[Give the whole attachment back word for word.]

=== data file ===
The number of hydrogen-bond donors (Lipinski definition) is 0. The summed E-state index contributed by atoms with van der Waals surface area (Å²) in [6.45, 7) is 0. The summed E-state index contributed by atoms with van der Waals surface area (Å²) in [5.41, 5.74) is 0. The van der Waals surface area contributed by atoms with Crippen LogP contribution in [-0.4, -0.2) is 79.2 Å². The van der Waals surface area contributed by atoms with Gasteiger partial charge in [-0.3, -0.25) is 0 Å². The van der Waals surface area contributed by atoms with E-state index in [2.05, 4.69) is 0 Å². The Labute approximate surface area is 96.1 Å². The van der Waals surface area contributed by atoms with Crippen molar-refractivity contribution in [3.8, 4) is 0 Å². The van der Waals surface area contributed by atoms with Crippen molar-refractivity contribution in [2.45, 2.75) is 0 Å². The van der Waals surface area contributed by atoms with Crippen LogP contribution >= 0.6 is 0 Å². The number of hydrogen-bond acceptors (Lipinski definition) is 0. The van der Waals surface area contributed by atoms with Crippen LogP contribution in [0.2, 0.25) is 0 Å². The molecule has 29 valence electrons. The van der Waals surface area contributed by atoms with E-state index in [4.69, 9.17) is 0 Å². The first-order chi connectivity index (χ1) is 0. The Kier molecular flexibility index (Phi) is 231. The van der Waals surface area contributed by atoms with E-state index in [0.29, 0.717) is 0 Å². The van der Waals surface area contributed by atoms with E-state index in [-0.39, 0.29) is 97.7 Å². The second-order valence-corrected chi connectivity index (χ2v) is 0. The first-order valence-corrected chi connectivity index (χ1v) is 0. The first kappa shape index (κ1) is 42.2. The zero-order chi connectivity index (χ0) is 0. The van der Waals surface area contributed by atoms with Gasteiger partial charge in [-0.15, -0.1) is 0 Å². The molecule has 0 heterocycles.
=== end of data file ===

The number of hydrogen-bond donors (Lipinski definition) is 0. The summed E-state index contributed by atoms with van der Waals surface area (Å²) in [6.45, 7) is 0. The summed E-state index contributed by atoms with van der Waals surface area (Å²) in [5.41, 5.74) is 0. The van der Waals surface area contributed by atoms with Crippen LogP contribution in [-0.4, -0.2) is 79.2 Å². The van der Waals surface area contributed by atoms with Gasteiger partial charge in [-0.3, -0.25) is 0 Å². The van der Waals surface area contributed by atoms with E-state index in [2.05, 4.69) is 0 Å². The Labute approximate surface area is 96.1 Å². The van der Waals surface area contributed by atoms with Crippen molar-refractivity contribution in [3.8, 4) is 0 Å². The van der Waals surface area contributed by atoms with Crippen molar-refractivity contribution in [2.45, 2.75) is 0 Å². The van der Waals surface area contributed by atoms with Crippen LogP contribution >= 0.6 is 0 Å². The number of hydrogen-bond acceptors (Lipinski definition) is 0. The van der Waals surface area contributed by atoms with Crippen LogP contribution in [0.2, 0.25) is 0 Å². The molecule has 29 valence electrons. The van der Waals surface area contributed by atoms with E-state index in [4.69, 9.17) is 0 Å². The first-order chi connectivity index (χ1) is 0. The Kier molecular flexibility index (Phi) is 231. The van der Waals surface area contributed by atoms with E-state index in [0.29, 0.717) is 0 Å². The van der Waals surface area contributed by atoms with E-state index in [-0.39, 0.29) is 97.7 Å². The second-order valence-corrected chi connectivity index (χ2v) is 0. The first-order valence-corrected chi connectivity index (χ1v) is 0. The first kappa shape index (κ1) is 42.2. The zero-order chi connectivity index (χ0) is 0. The van der Waals surface area contributed by atoms with Gasteiger partial charge in [-0.15, -0.1) is 0 Å². The molecule has 0 heterocycles.